The fallopian tube, as a place of fertilization in the reproductive process, is very dependent on the healthy condition of its anatomy and physiological function. Disturbances in the anatomy and function of the fallopian tubes can create pathological conditions in women, including infertility, infection, and ectopic pregnancy Su et al., 2022 (5). In studies on infertility in women, tubal factor infertility is the most common cause of infertility. So that the diagnosis and assessment of tubal abnormalities can help couples who are going through a pregnancy program to find out the causes of infertility and treat them Dun & Nezhat, 2012 (6)). In a study from the UK, several causes of tubal factor infertility included chlamydia infection, PID, to salpingitis Price MJ et al., 2016 (7).
Diagnosis and examination of the fallopian tubes can be done through Hysterosalpingography, Hystero- salpingo-contrast sonography, and gynecological endoscopy. This examination can assess tubal patency or tubal compliance without obstruction which supports the function of the fallopian tubes in pregnancy. HSG has a higher sensitivity (65%) and specificity (83%) in assessing tubal patency than gynecological endoscopy. A faster diagnosis and less exposure to radiation can be done with hystero-salpingo-contrast sonography (6) Tubal obstruction can inhibit fertilization and the passage of embryos so that treatment is needed to restore the patient’s reproductive function.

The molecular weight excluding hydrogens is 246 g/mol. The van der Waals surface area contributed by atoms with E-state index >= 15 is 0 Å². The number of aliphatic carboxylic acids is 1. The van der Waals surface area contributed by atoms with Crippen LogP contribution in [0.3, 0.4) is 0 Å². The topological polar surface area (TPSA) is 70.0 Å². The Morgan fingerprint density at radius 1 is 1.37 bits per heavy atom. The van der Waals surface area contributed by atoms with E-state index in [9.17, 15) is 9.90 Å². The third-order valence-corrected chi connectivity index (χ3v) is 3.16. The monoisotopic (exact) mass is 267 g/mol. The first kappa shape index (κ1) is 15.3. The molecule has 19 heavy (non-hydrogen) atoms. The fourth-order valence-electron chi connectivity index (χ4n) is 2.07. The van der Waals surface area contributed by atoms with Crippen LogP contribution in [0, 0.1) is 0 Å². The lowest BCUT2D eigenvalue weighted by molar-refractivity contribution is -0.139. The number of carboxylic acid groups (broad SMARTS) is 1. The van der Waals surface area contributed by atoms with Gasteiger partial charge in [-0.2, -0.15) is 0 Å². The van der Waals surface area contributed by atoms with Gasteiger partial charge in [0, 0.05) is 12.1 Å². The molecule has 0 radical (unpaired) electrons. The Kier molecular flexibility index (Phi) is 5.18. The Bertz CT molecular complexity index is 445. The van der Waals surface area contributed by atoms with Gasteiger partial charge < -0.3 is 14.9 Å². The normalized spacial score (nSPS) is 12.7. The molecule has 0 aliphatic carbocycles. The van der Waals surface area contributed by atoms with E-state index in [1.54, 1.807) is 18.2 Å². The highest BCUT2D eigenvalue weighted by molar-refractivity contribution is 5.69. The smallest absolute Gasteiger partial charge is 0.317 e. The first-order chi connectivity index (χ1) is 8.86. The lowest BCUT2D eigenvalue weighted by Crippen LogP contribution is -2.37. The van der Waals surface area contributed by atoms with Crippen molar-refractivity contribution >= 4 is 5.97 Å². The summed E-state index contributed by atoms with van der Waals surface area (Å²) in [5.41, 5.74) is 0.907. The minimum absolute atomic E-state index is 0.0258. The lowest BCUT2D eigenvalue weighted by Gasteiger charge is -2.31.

One of the methods to treat non-patency in the tube is Fallopian-Tube Recanalization (FTR). In various studies, currently recanalization of the fallopian tubes increases with 50% the chance of conception in individuals after tubectomy and with 68% in salpingitis patients Mohan et al., 2018 (4). This figure has increased a lot since the FTR was first introduced in the 19th century. Tanaka et al. 2011 (8) described the development of FTR since the surgical approach for the treatment of proximal obstruction was conceived. In the 19th century, FTR was developed into falloposcopy for the treatment of cornual obstruction and endoscopic catheterization. Kohi et al, 2021 (9)) stated in his study, that currently, FTR is a minimally invasive procedure with a hysterosalpingogram for evaluation. A. Tanaka et al., 2017 (10) in a recent study reported that the tubal recanalization method with a combination of hysteroscopy and laparoscopy was successful in increasing pregnancy to birth. Another study described other methods of implementing FTR, namely FTR with radiological interventions that can be carried out more minimally invasive (Mohan et al., 2018 (4). The main point is, Fallopian Tube Recanalization begins with diagnostic steps such as HSG or Salpingography in the lithotomy position. This procedure is performed to assess tubal patency and the location of the tubal obstruction. HSG is performed with the addition of contrast through the cervix as to assess the proximal obstruction of the fallopian tube. The recanalization maneuver is performed with a 5-French or 3-French catheter. If there has been spillage of contrast in the peritoneal cavity, the tubal obstruction has been resolved (4,9). Anesthesia is required during the procedure to minimize pain and discomfort for the patient. In the cases discussed, fluoroscopy was still performed to ensure the success of FTR. This method can maximize the success of FTR and minimize the risk of complications from the FTR procedure.
Kohi described the outcomes of FTR, including 84% of pregnancies occurring 1 year after FTR and 41% of them through full-term births (9) . A woman’s chance of getting pregnant after the FTR procedure is 27%, with another 4% having an ectopic pregnancy. In the cases that have been described, the outcome of the FTR procedure was indicated as successful after visible contrast spillage in the peritoneal cavity. In one of the cases, the pregnancy occurred spontaneously after 8 weeks, and the other two cases did not result in pregnancy.